Croatia is the perfect destination whether you are looking for a getaway or a road trip. It has mountains, walled cities, protagonists of the best scenes of Game of Thrones, coves of crystalline waters (without sand, of course) and landscapes that you do not expect. It is a versatile destination for all audiences.

Its cuisine is being recognized worldwide due to the quality of its products and the concept of slow food. It is a relatively cheap destination compared to the rest of Western Europe, which is why we made this travel guide to Croatia based on our own experience touring this country filled with breathtaking beaches and rich history, to see if anyone is encouraged to put it on their first trip to Europe.


Croatia belongs to the European Union but not to the Schengen Area, this means that there will be border immigration control, both when entering or leaving Croatia.

If you are from England or the European Union, you do not need a visa to enter the country, and there is no restriction of minimum stay.


The climate in Croatia is very similar to that of the European Mediterranean countries. From June to September it is summer, it is very hot, and it is the high season, especially on the Mediterranean coast. From December to March it is winter, and low season, it usually snows in some areas of northern Croatia, near Zagreb, or even in the Plitvice National Park. Many hotels remain closed in the winter. In the intermediate seasons, prices are lower, the weather is more pleasant, there are fewer people, and you can enjoy more.



Croatia’s currency is the Kuna. The exchange rate for the currency is 1 euro = 7.4 Kuna’s, 1 British Pound = 8 Kuna’s.


To move between cities, there are:

Airplanes: Very useful for communicating between north and south in a short time. For example, if your flight is to Zagreb, but you want to visit Dubrovnik, maybe this is the means of transportation that you could use to get around.Dubrovnik, Croatia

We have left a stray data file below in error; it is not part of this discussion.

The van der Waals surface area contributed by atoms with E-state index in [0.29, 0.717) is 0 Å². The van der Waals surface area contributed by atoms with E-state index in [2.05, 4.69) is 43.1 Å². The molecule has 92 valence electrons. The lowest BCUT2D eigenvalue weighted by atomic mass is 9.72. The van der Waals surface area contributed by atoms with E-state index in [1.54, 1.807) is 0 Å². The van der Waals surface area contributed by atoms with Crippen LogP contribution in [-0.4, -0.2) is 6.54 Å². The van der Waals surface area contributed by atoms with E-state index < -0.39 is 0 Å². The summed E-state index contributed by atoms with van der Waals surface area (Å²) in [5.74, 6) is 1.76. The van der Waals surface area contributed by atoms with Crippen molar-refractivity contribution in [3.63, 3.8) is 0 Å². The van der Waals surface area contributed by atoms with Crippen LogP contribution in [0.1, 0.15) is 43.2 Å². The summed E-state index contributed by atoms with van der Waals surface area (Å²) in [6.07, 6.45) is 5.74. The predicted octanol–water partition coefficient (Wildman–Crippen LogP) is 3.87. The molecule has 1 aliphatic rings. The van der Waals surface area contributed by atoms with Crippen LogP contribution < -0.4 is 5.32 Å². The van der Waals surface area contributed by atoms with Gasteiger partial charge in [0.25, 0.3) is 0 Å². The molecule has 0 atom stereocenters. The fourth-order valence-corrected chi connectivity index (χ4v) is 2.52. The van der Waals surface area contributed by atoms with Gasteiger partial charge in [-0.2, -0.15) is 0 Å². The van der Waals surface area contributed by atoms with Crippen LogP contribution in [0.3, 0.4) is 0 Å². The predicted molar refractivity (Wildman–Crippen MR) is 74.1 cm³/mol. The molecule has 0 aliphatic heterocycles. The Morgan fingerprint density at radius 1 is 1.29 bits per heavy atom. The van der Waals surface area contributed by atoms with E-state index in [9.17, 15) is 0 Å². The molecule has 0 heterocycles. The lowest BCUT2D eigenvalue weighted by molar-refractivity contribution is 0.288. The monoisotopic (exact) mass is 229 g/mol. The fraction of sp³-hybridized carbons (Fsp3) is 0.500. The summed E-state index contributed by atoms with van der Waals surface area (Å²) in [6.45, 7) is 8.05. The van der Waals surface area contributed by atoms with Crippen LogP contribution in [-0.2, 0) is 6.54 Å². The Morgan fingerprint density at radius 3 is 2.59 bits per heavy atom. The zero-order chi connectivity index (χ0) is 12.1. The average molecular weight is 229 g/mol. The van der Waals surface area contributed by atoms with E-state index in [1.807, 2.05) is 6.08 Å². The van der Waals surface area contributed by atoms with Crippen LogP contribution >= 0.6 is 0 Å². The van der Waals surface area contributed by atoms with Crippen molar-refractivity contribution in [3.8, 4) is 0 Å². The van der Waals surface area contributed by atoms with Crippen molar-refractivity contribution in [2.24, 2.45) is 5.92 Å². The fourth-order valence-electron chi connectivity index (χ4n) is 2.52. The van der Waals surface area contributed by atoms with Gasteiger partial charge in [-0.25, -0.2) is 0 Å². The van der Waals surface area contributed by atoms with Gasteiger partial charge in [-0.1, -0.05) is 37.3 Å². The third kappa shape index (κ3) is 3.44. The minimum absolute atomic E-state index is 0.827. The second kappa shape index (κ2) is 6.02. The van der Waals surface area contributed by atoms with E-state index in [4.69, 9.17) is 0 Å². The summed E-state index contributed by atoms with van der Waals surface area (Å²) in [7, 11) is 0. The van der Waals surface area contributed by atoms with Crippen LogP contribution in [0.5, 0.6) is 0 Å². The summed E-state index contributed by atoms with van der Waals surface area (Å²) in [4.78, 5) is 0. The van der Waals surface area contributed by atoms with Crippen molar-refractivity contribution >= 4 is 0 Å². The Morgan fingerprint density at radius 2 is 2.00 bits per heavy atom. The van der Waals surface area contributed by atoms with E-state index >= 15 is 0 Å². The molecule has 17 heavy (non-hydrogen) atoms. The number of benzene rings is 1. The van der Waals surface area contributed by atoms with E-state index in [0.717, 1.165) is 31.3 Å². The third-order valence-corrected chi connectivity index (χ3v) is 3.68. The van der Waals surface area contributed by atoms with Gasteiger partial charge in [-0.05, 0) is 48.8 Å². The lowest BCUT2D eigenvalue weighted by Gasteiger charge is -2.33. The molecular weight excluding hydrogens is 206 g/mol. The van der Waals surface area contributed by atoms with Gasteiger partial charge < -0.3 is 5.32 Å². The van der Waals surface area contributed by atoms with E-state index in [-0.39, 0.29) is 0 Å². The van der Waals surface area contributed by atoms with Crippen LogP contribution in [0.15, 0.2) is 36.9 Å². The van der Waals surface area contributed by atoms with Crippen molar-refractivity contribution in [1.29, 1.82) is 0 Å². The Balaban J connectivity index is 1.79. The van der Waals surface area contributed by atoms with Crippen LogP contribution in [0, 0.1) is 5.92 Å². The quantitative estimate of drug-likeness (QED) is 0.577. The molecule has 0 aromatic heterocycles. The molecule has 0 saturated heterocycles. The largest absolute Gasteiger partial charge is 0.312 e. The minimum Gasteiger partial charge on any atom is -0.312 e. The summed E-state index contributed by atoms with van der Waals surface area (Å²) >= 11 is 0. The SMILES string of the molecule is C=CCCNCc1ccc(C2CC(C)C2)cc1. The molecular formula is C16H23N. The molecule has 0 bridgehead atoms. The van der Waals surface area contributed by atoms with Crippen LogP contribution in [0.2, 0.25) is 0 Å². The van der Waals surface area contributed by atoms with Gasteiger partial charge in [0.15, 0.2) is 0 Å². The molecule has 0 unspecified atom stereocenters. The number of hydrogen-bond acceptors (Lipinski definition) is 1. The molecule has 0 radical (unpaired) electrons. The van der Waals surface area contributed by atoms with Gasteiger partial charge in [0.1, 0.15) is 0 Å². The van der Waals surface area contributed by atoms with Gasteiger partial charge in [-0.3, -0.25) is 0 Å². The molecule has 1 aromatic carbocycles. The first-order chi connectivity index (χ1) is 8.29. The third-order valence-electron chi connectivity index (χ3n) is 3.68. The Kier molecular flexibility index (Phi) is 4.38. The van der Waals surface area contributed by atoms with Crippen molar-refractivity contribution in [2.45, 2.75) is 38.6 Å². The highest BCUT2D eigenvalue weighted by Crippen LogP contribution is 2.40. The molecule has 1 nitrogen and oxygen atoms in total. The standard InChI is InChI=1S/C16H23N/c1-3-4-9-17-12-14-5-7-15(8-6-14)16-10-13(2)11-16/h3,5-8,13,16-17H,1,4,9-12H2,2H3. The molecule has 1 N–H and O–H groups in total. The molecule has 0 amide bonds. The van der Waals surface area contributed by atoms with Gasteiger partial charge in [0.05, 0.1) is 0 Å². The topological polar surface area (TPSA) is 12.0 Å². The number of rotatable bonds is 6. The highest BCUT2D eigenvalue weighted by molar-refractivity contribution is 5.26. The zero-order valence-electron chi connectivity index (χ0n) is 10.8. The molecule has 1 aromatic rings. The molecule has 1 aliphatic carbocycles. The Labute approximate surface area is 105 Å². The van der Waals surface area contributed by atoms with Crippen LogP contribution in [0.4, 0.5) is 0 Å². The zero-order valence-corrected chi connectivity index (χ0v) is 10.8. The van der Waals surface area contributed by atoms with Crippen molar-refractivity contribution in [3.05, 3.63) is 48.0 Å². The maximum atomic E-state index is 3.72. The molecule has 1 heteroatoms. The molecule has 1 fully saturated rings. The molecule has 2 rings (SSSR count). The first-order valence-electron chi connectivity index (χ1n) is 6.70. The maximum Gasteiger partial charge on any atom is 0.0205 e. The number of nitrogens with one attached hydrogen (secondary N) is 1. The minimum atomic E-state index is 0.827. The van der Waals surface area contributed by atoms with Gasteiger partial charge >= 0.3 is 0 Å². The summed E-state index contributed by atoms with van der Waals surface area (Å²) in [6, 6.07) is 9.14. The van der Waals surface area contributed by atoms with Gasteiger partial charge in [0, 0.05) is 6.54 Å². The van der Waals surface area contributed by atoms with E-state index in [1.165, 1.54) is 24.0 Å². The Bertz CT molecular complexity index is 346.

Buses: There are many bus companies, and they are relatively cheap and comfortable. The bus stations in the cities are conveniently located with respect to the city center, that’s where those who have private accommodation in their homes will wait for you. The roads are in good condition, and there are many highways.

Ferries: As Croatia mainly has islands, it is normal to travel on ferries that take you anywhere. Jadrolinija is the best-known company, and it is where we cross from Bari in Italy to Dubrovnik in Croatia. During the summer months, there is more frequency and more people traveling, so it would be good to book in advance. In winter, there is not only less frequency, but some routes may also be closed.


What do you eat in Croatia? Croatia has a mix of gastronomy between the Mediterranean, the Italian (it was under the government of Venice) and the Austro-Hungarian (for having also been under its influence). This is how we can go through fish, succulent dishes of meat stews, to some pasta with truffles of the highest quality, all using olive oil and accompanied by a good wine. Of course, choose what you choose, Croatian cuisine stands out because its seasonal products are fresh and will not disappoint you. They have also embraced the slow food concept, and many chefs are becoming famous.

Some meals you should try on your trip to Croatia are: